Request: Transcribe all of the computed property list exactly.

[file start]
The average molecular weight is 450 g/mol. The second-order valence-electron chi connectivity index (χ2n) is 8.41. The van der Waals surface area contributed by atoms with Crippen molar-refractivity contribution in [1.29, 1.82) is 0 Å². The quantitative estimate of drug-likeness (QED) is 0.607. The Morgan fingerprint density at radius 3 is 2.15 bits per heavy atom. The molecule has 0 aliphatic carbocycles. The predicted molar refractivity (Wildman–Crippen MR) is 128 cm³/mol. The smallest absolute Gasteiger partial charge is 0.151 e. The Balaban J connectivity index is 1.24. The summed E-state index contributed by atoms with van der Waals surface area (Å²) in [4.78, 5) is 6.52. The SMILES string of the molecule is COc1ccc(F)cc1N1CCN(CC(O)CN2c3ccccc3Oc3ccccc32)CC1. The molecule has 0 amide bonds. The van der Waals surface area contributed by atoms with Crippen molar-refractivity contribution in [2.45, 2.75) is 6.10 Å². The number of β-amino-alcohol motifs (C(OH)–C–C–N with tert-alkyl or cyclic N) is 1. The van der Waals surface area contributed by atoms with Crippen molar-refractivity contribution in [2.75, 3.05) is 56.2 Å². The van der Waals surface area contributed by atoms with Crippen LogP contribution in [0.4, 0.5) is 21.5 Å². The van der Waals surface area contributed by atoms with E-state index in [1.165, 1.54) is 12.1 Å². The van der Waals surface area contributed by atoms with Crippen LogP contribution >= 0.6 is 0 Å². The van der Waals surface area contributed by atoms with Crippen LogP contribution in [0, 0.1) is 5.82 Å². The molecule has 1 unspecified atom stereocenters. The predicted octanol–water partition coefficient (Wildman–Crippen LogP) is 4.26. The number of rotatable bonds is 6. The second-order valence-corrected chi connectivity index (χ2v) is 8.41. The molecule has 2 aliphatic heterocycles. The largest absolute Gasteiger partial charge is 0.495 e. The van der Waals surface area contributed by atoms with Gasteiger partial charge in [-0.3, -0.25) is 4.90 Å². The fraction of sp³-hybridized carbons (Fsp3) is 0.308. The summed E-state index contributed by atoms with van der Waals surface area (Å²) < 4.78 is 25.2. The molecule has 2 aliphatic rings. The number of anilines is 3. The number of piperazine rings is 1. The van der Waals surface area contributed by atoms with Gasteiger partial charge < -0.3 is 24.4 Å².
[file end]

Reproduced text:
The average molecular weight is 450 g/mol. The second-order valence-electron chi connectivity index (χ2n) is 8.41. The van der Waals surface area contributed by atoms with Crippen molar-refractivity contribution in [1.29, 1.82) is 0 Å². The quantitative estimate of drug-likeness (QED) is 0.607. The Morgan fingerprint density at radius 3 is 2.15 bits per heavy atom. The molecule has 0 aliphatic carbocycles. The predicted molar refractivity (Wildman–Crippen MR) is 128 cm³/mol. The smallest absolute Gasteiger partial charge is 0.151 e. The Balaban J connectivity index is 1.24. The summed E-state index contributed by atoms with van der Waals surface area (Å²) in [4.78, 5) is 6.52. The SMILES string of the molecule is COc1ccc(F)cc1N1CCN(CC(O)CN2c3ccccc3Oc3ccccc32)CC1. The molecule has 0 amide bonds. The van der Waals surface area contributed by atoms with Crippen molar-refractivity contribution in [2.45, 2.75) is 6.10 Å². The number of β-amino-alcohol motifs (C(OH)–C–C–N with tert-alkyl or cyclic N) is 1. The van der Waals surface area contributed by atoms with Crippen molar-refractivity contribution in [2.75, 3.05) is 56.2 Å². The van der Waals surface area contributed by atoms with Crippen LogP contribution in [0.4, 0.5) is 21.5 Å². The van der Waals surface area contributed by atoms with E-state index in [1.165, 1.54) is 12.1 Å². The van der Waals surface area contributed by atoms with Crippen LogP contribution >= 0.6 is 0 Å². The van der Waals surface area contributed by atoms with Crippen LogP contribution in [0, 0.1) is 5.82 Å². The molecule has 1 unspecified atom stereocenters. The predicted octanol–water partition coefficient (Wildman–Crippen LogP) is 4.26. The number of rotatable bonds is 6. The second-order valence-corrected chi connectivity index (χ2v) is 8.41. The molecule has 2 aliphatic heterocycles. The largest absolute Gasteiger partial charge is 0.495 e. The van der Waals surface area contributed by atoms with Gasteiger partial charge in [-0.3, -0.25) is 4.90 Å². The fraction of sp³-hybridized carbons (Fsp3) is 0.308. The summed E-state index contributed by atoms with van der Waals surface area (Å²) < 4.78 is 25.2. The molecule has 2 aliphatic rings. The number of anilines is 3. The number of piperazine rings is 1. The van der Waals surface area contributed by atoms with Gasteiger partial charge < -0.3 is 24.4 Å².